# Day 74: Effortless Error Bars

For the cart and spring lab (see Day 73), it is tough for students to pull with a steady force so the carts accelerate at a constant rate. Accelerations may vary wildly from one trial to the next as students start to get a feel for how to do it properly. Good data collection in this case will require multiple trials for each pulling force. However, rather than averaging the accelerations and plotting the average acceleration for each force, I asked the students to graph all their data instead. This produces a vertical smear of points, which act sort of like error bars. I like the visual of the smear of uncertainty and I think it helps students with drawing the line of best fit as the aim to get the line through all the smears.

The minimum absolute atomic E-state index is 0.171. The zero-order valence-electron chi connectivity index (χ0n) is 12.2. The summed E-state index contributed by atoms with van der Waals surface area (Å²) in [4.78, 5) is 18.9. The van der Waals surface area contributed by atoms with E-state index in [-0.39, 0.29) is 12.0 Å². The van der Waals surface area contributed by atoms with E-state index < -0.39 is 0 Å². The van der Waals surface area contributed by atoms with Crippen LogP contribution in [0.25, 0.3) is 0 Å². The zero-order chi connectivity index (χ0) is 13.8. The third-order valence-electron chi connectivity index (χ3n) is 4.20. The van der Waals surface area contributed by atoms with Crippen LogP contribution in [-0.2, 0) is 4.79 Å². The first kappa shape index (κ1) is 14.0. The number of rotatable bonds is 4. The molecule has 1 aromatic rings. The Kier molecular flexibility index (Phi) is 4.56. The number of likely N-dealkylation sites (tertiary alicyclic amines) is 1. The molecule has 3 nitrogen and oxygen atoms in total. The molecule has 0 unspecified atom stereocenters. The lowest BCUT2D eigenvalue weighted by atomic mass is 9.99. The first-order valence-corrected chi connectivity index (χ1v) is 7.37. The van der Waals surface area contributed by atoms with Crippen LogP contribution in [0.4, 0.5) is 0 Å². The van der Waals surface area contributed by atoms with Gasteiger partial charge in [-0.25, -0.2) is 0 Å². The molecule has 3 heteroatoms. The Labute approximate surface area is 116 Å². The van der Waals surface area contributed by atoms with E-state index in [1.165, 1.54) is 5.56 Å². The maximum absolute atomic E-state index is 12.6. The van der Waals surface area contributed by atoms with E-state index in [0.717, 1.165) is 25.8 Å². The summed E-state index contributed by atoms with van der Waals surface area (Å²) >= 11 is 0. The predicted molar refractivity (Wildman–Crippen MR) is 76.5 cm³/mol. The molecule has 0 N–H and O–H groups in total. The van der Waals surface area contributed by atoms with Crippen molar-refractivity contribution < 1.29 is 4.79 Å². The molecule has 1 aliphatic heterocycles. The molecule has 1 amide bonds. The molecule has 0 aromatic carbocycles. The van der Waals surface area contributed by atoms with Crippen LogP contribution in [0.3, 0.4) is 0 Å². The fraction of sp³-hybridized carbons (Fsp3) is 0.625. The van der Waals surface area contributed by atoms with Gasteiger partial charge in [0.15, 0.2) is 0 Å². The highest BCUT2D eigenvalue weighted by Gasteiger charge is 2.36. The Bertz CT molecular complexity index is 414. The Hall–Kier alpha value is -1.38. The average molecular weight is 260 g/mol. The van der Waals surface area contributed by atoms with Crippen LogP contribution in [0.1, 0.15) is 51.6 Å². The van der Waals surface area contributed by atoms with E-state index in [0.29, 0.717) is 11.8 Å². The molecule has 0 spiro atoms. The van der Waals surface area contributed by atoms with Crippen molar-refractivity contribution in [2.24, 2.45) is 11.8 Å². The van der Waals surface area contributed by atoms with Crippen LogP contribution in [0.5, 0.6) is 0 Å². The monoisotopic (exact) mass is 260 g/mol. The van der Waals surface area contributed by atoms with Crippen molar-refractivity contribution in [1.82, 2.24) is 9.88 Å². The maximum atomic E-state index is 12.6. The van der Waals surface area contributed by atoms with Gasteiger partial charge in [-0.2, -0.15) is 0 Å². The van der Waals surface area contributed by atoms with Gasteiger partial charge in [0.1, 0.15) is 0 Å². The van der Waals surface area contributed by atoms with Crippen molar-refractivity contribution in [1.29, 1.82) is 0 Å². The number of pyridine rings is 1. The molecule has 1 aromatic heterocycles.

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(If I recall correctly, I picked this technique up from the Den of Inquiry books. The Den of Inquiry books are about modeling physics experiments, which range in difficulty from basic on up to AP Physics level.)

Why is the best-fit line so bad? I guess it might have the right slope, but shouldn’t a real line of best fit go through the centers of your error blobs, rather than just nicking the topmost point in each collection?

Ah, well that is what I had to work with. Groups either graphed data by hand on graph paper or graphed the data using LoggerPro. For whiteboard discussions, I just ask the groups to sketch their graph on the boards. This was the only group that actually graphed points on their whiteboards, so I thought it would make a cool picture. But, I guess that doesn’t excuse their sloppy BFL.

This is a great idea. Very easy for kids to see that there is variation in their measurements, but that the relationship is still linear. Nice!